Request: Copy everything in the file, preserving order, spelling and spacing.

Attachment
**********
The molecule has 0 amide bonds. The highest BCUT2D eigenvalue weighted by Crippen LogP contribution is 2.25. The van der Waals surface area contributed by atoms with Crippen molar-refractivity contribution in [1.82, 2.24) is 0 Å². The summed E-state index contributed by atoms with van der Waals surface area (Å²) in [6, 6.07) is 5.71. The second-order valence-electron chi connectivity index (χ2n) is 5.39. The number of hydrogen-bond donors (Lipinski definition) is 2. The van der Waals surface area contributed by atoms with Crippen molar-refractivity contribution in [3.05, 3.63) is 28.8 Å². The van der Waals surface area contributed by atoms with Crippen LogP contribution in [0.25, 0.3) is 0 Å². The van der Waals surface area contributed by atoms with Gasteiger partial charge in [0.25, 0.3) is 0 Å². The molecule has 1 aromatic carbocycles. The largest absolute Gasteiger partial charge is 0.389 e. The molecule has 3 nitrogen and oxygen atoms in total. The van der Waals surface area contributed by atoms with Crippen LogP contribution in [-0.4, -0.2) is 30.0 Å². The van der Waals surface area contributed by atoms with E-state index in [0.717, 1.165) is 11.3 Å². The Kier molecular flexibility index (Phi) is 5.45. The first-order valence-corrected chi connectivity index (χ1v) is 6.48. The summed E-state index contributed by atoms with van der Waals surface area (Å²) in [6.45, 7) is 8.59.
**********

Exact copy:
The molecule has 0 amide bonds. The highest BCUT2D eigenvalue weighted by Crippen LogP contribution is 2.25. The van der Waals surface area contributed by atoms with Crippen molar-refractivity contribution in [1.82, 2.24) is 0 Å². The summed E-state index contributed by atoms with van der Waals surface area (Å²) in [6, 6.07) is 5.71. The second-order valence-electron chi connectivity index (χ2n) is 5.39. The number of hydrogen-bond donors (Lipinski definition) is 2. The van der Waals surface area contributed by atoms with Crippen molar-refractivity contribution in [3.05, 3.63) is 28.8 Å². The van der Waals surface area contributed by atoms with Crippen LogP contribution in [0.25, 0.3) is 0 Å². The van der Waals surface area contributed by atoms with Gasteiger partial charge in [0.25, 0.3) is 0 Å². The molecule has 1 aromatic carbocycles. The largest absolute Gasteiger partial charge is 0.389 e. The molecule has 3 nitrogen and oxygen atoms in total. The van der Waals surface area contributed by atoms with Crippen LogP contribution in [-0.4, -0.2) is 30.0 Å². The van der Waals surface area contributed by atoms with E-state index in [0.717, 1.165) is 11.3 Å². The Kier molecular flexibility index (Phi) is 5.45. The first-order valence-corrected chi connectivity index (χ1v) is 6.48. The summed E-state index contributed by atoms with van der Waals surface area (Å²) in [6.45, 7) is 8.59.